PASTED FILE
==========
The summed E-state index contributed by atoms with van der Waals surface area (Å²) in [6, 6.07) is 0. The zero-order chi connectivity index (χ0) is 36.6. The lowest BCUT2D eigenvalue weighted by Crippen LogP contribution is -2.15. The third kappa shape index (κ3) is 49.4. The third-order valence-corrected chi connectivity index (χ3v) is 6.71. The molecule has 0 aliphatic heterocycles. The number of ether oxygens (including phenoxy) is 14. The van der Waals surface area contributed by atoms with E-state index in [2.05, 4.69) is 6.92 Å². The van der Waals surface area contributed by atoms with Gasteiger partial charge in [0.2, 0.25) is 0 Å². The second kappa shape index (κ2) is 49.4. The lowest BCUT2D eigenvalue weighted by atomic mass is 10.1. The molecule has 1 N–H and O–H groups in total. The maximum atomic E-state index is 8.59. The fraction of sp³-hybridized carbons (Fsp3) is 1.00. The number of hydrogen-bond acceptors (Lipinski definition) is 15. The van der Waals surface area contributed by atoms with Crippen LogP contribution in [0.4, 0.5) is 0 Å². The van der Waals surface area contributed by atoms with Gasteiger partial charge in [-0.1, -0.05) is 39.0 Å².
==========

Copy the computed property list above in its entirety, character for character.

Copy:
The summed E-state index contributed by atoms with van der Waals surface area (Å²) in [6, 6.07) is 0. The zero-order chi connectivity index (χ0) is 36.6. The lowest BCUT2D eigenvalue weighted by Crippen LogP contribution is -2.15. The third kappa shape index (κ3) is 49.4. The third-order valence-corrected chi connectivity index (χ3v) is 6.71. The molecule has 0 aliphatic heterocycles. The number of ether oxygens (including phenoxy) is 14. The van der Waals surface area contributed by atoms with E-state index in [2.05, 4.69) is 6.92 Å². The van der Waals surface area contributed by atoms with Gasteiger partial charge in [0.2, 0.25) is 0 Å². The second kappa shape index (κ2) is 49.4. The lowest BCUT2D eigenvalue weighted by atomic mass is 10.1. The molecule has 1 N–H and O–H groups in total. The maximum atomic E-state index is 8.59. The fraction of sp³-hybridized carbons (Fsp3) is 1.00. The number of hydrogen-bond acceptors (Lipinski definition) is 15. The van der Waals surface area contributed by atoms with Crippen LogP contribution in [0.4, 0.5) is 0 Å². The van der Waals surface area contributed by atoms with Gasteiger partial charge in [-0.1, -0.05) is 39.0 Å².